Volltext: Geschichte der Civilisation in England (Bd. 2)

Er errichtete einen geistlichen Gerichtshof, der die Gefängnisse bis 
zur Ueberfüllung vollpfropfte, und als keine Sehlaehtopfer mehr 
hineingingen, sie nach Barbados und andern ungesunden Kolonien 
transportiren liessÄ") Das Volk war entschlossen sich der Dietatur 
geht von 1650 bis 'l667, wurde 1836 in Edinburg durch den Bannatyne Club dem 
Druck übergeben und ist jetzt selten. 
m) Wodroixfs History of tlw Olmrck of Scotland, I, 383, 390 bis 395. Lainfs 
Hisfory of Scotlaml, IV, 38: „A court of ecclesiastical commission was procured by 
Sharp." Siehe auch p. 41: "Under the inüuence of Sharp and the prelates, whieh 
Lauderdalds friends were unable to resist, the government seemed to he actuated by 
a blind resentment against its own subjects." Vergl. Burnefs History of in's own 
Tims, I, 365. „The truth is, the whole face of the govemment looked liker the 
proceedings of an inquisition, than of legal courts; and yed Sharp was never satisfied." 
Ein andrer Zeitgenosse, Kirkton, sagt von diesen Gommissären des geistlichen Gerichts: 
„F0r ought I could hear, never one appeared before them that escapt without pnnish- 
ment. 'l'heir custom was, withont premonition or lybell, to ask a man a qnestion, 
and judge him presently, either upon his silence 01' his answer."     „'l'hey many 
times doubled the legal fnnnishment; and notbeing satisfied with the fyne appointecl 
by luw, they nsed to add religation to smne remote places, 01' depm-tation to Barbadoes, 
01' selling into slavery." Kirktoafs History uf ilw Ulmrvlz. of Scotland, p. 206. Siehe 
auch Naplztrzli, m" {im Wrcstliwys of llw Ohurcll of Scotlaßzd, 1667, p. l26 bis 130. 
Aber da einzelne Fälle solche Dinge deutlicher vor die Seele bringen, so will ich ans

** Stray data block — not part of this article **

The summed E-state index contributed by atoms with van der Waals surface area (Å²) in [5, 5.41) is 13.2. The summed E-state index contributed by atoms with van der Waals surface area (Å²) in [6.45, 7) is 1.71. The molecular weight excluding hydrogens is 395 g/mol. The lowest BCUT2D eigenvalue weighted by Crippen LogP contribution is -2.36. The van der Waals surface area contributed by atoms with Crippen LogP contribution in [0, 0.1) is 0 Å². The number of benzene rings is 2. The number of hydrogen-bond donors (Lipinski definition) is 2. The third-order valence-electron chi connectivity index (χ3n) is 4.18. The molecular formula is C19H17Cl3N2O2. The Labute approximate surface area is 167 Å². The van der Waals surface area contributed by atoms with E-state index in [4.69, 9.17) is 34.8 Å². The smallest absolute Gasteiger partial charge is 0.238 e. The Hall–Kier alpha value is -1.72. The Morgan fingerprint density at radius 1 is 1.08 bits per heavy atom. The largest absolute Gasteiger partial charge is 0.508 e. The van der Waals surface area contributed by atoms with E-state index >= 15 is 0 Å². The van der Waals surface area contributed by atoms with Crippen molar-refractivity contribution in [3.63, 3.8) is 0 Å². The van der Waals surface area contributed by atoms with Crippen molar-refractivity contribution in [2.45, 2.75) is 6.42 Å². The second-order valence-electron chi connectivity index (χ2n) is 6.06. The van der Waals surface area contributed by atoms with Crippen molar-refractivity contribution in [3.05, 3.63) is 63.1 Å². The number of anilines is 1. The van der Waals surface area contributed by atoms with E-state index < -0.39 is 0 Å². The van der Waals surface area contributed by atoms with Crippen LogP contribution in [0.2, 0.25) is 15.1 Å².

Crookslzankäs Hisiory af {im Clmrok of Scoiland, I, 154, die Urtheile, die bei einer 
einzigen Gelegenheit durch diesen bisehöiiiehen Gerichtshof gefällt wurden, ausziehn. 
„Thc treatment of some of the parishioners of Ancrum is not to be omitted. When 
their exeellent minister, Mr. Livingstone, was taken from them, one Mr. James Scot, 
who was under the sentenee of exeonlmunicution, was presented to that Charge. On 
the day fixed for his settlement, several people did meet together to oppose it; and 
particularly a. country woman, desiring to speak with him in order to dissuade hllll 
frnm intruding himself npon a reelaiming people, pulled him by the cloak, intreating 
him to hear her a little; whereupon he turned und beat her with his staff. This 
provoked two or three boys to throw a. few stones, which neither tonched him nor 
any of his company. However, it was presently looked upon as a treasonable tumult, 
und thereforc the sheriif and justices of the peace in that bounds flned and imprisoned 
30m6 of these people, which, 0m, would think, might atone for a crime of this nature. 
But the high-commission, not thinking that sufficient, ordered those criminals to be 
brought before them. Accordingly, the fonr boys Mld this woman, with two brothers 
of hers of the name of Turnbull, were bronght prisoners to Edinburgh. The four 
boys confessed, that," npon Seofs beating the woman, they had tllrowll 98.011 his stoney. 
The eommissioner told them that hanging was too good for them. However, thß S011- 
tenee of this merciless court only was, tbat they should be scourged through the city 
of Edinburgh, burnt in the face with a hot iron, and then sold as slaves to Barbadoes. 
The boys endnred their pnnishment like men and ChristianS, l10 the admiration of 
multitudes. The two brothers were banished to Virginia; and the woman was ordored 
to be whipperl through the town of Jedburgh. Burnet, bishop of Glasgow, when


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